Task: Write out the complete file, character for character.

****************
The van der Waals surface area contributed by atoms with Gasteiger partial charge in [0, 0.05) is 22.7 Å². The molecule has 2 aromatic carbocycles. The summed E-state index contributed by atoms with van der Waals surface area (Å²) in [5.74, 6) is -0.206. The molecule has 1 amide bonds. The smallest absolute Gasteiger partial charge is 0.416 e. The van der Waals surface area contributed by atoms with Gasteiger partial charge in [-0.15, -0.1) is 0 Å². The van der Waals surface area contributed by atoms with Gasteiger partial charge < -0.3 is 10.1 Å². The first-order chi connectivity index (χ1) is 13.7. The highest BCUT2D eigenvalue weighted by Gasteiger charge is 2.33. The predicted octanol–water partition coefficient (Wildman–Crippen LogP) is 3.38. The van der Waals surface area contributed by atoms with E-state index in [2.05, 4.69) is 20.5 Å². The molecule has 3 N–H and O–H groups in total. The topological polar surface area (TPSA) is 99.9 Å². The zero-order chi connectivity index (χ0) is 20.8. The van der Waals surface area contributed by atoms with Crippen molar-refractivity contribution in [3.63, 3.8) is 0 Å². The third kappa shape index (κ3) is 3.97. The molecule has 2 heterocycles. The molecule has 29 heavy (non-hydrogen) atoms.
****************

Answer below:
The van der Waals surface area contributed by atoms with Gasteiger partial charge in [0, 0.05) is 22.7 Å². The molecule has 2 aromatic carbocycles. The summed E-state index contributed by atoms with van der Waals surface area (Å²) in [5.74, 6) is -0.206. The molecule has 1 amide bonds. The smallest absolute Gasteiger partial charge is 0.416 e. The van der Waals surface area contributed by atoms with Gasteiger partial charge in [-0.15, -0.1) is 0 Å². The van der Waals surface area contributed by atoms with Gasteiger partial charge < -0.3 is 10.1 Å². The first-order chi connectivity index (χ1) is 13.7. The highest BCUT2D eigenvalue weighted by Gasteiger charge is 2.33. The predicted octanol–water partition coefficient (Wildman–Crippen LogP) is 3.38. The van der Waals surface area contributed by atoms with E-state index in [2.05, 4.69) is 20.5 Å². The molecule has 3 N–H and O–H groups in total. The topological polar surface area (TPSA) is 99.9 Å². The zero-order chi connectivity index (χ0) is 20.8. The van der Waals surface area contributed by atoms with Crippen molar-refractivity contribution in [3.63, 3.8) is 0 Å². The third kappa shape index (κ3) is 3.97. The molecule has 2 heterocycles. The molecule has 29 heavy (non-hydrogen) atoms.